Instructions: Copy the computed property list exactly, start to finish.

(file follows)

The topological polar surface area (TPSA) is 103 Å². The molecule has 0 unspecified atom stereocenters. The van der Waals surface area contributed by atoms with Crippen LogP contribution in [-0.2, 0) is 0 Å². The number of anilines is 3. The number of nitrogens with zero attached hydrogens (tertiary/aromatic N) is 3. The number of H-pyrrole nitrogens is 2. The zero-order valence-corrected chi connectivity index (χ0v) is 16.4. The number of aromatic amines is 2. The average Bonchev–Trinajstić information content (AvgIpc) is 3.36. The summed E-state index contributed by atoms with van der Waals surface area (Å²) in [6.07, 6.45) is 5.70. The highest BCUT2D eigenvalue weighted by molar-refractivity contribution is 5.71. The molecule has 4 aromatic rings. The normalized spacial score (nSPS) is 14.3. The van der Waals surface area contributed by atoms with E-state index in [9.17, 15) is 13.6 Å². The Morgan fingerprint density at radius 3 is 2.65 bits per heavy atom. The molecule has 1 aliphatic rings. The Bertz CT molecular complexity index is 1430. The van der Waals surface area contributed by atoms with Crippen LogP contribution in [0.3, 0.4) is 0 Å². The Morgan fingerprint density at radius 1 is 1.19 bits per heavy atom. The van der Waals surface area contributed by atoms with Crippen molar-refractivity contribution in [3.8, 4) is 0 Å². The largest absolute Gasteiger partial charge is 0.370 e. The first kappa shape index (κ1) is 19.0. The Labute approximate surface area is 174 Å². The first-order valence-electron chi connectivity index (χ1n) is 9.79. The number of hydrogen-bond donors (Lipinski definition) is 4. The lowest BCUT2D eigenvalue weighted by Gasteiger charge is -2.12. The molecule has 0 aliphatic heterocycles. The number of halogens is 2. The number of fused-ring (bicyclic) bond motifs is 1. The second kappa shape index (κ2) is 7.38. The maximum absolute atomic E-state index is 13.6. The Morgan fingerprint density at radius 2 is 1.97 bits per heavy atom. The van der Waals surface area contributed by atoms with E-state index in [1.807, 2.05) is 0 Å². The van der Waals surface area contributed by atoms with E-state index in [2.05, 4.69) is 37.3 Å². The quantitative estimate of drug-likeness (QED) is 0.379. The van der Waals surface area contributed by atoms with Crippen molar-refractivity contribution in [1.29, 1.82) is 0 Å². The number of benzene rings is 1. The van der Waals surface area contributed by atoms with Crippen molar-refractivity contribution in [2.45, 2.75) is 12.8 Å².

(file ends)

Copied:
The topological polar surface area (TPSA) is 103 Å². The molecule has 0 unspecified atom stereocenters. The van der Waals surface area contributed by atoms with Crippen LogP contribution in [-0.2, 0) is 0 Å². The number of anilines is 3. The number of nitrogens with zero attached hydrogens (tertiary/aromatic N) is 3. The number of H-pyrrole nitrogens is 2. The zero-order valence-corrected chi connectivity index (χ0v) is 16.4. The number of aromatic amines is 2. The average Bonchev–Trinajstić information content (AvgIpc) is 3.36. The summed E-state index contributed by atoms with van der Waals surface area (Å²) in [6.07, 6.45) is 5.70. The highest BCUT2D eigenvalue weighted by molar-refractivity contribution is 5.71. The molecule has 4 aromatic rings. The normalized spacial score (nSPS) is 14.3. The van der Waals surface area contributed by atoms with E-state index in [9.17, 15) is 13.6 Å². The Morgan fingerprint density at radius 3 is 2.65 bits per heavy atom. The molecule has 1 aliphatic rings. The Bertz CT molecular complexity index is 1430. The van der Waals surface area contributed by atoms with Crippen LogP contribution in [0.3, 0.4) is 0 Å². The Morgan fingerprint density at radius 1 is 1.19 bits per heavy atom. The van der Waals surface area contributed by atoms with Crippen molar-refractivity contribution in [3.8, 4) is 0 Å². The largest absolute Gasteiger partial charge is 0.370 e. The first kappa shape index (κ1) is 19.0. The Labute approximate surface area is 174 Å². The first-order valence-electron chi connectivity index (χ1n) is 9.79. The number of hydrogen-bond donors (Lipinski definition) is 4. The lowest BCUT2D eigenvalue weighted by Gasteiger charge is -2.12. The molecule has 0 aliphatic heterocycles. The number of halogens is 2. The number of fused-ring (bicyclic) bond motifs is 1. The second kappa shape index (κ2) is 7.38. The maximum absolute atomic E-state index is 13.6. The Morgan fingerprint density at radius 2 is 1.97 bits per heavy atom. The van der Waals surface area contributed by atoms with E-state index in [1.807, 2.05) is 0 Å². The van der Waals surface area contributed by atoms with E-state index in [2.05, 4.69) is 37.3 Å². The quantitative estimate of drug-likeness (QED) is 0.379. The van der Waals surface area contributed by atoms with Crippen molar-refractivity contribution in [1.29, 1.82) is 0 Å². The number of benzene rings is 1. The van der Waals surface area contributed by atoms with Crippen molar-refractivity contribution in [2.45, 2.75) is 12.8 Å².